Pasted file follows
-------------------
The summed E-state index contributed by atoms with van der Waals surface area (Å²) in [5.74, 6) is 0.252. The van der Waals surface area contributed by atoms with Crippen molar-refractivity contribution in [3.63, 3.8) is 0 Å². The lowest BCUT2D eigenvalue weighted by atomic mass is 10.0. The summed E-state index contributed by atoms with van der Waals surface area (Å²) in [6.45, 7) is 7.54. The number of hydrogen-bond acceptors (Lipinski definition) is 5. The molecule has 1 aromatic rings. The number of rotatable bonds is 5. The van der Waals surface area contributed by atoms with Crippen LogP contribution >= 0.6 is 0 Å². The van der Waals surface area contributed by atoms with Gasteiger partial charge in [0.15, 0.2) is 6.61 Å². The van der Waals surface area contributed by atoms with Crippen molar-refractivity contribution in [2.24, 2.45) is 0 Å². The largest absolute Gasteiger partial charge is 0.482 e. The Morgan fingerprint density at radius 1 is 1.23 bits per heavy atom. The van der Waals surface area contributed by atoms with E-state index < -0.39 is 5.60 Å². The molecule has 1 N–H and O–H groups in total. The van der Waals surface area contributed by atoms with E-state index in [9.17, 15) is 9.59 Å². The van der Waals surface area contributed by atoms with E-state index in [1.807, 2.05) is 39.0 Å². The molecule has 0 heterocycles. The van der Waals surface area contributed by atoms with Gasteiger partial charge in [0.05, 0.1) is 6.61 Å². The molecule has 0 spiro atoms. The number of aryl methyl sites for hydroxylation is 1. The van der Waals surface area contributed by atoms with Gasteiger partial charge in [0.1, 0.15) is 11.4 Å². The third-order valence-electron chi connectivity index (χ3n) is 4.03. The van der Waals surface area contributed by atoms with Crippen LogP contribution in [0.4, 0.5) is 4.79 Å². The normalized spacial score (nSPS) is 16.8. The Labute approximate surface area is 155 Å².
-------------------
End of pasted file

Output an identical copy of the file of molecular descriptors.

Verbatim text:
The summed E-state index contributed by atoms with van der Waals surface area (Å²) in [5.74, 6) is 0.252. The van der Waals surface area contributed by atoms with Crippen molar-refractivity contribution in [3.63, 3.8) is 0 Å². The lowest BCUT2D eigenvalue weighted by atomic mass is 10.0. The summed E-state index contributed by atoms with van der Waals surface area (Å²) in [6.45, 7) is 7.54. The number of hydrogen-bond acceptors (Lipinski definition) is 5. The molecule has 1 aromatic rings. The number of rotatable bonds is 5. The van der Waals surface area contributed by atoms with Crippen LogP contribution >= 0.6 is 0 Å². The van der Waals surface area contributed by atoms with Gasteiger partial charge in [0.15, 0.2) is 6.61 Å². The van der Waals surface area contributed by atoms with Crippen molar-refractivity contribution in [2.24, 2.45) is 0 Å². The largest absolute Gasteiger partial charge is 0.482 e. The Morgan fingerprint density at radius 1 is 1.23 bits per heavy atom. The van der Waals surface area contributed by atoms with E-state index < -0.39 is 5.60 Å². The molecule has 1 N–H and O–H groups in total. The van der Waals surface area contributed by atoms with E-state index in [9.17, 15) is 9.59 Å². The van der Waals surface area contributed by atoms with E-state index in [1.807, 2.05) is 39.0 Å². The molecule has 0 heterocycles. The van der Waals surface area contributed by atoms with Gasteiger partial charge in [0.05, 0.1) is 6.61 Å². The molecule has 0 spiro atoms. The number of aryl methyl sites for hydroxylation is 1. The van der Waals surface area contributed by atoms with Gasteiger partial charge in [0.1, 0.15) is 11.4 Å². The third-order valence-electron chi connectivity index (χ3n) is 4.03. The van der Waals surface area contributed by atoms with Crippen LogP contribution in [0.4, 0.5) is 4.79 Å². The normalized spacial score (nSPS) is 16.8. The Labute approximate surface area is 155 Å².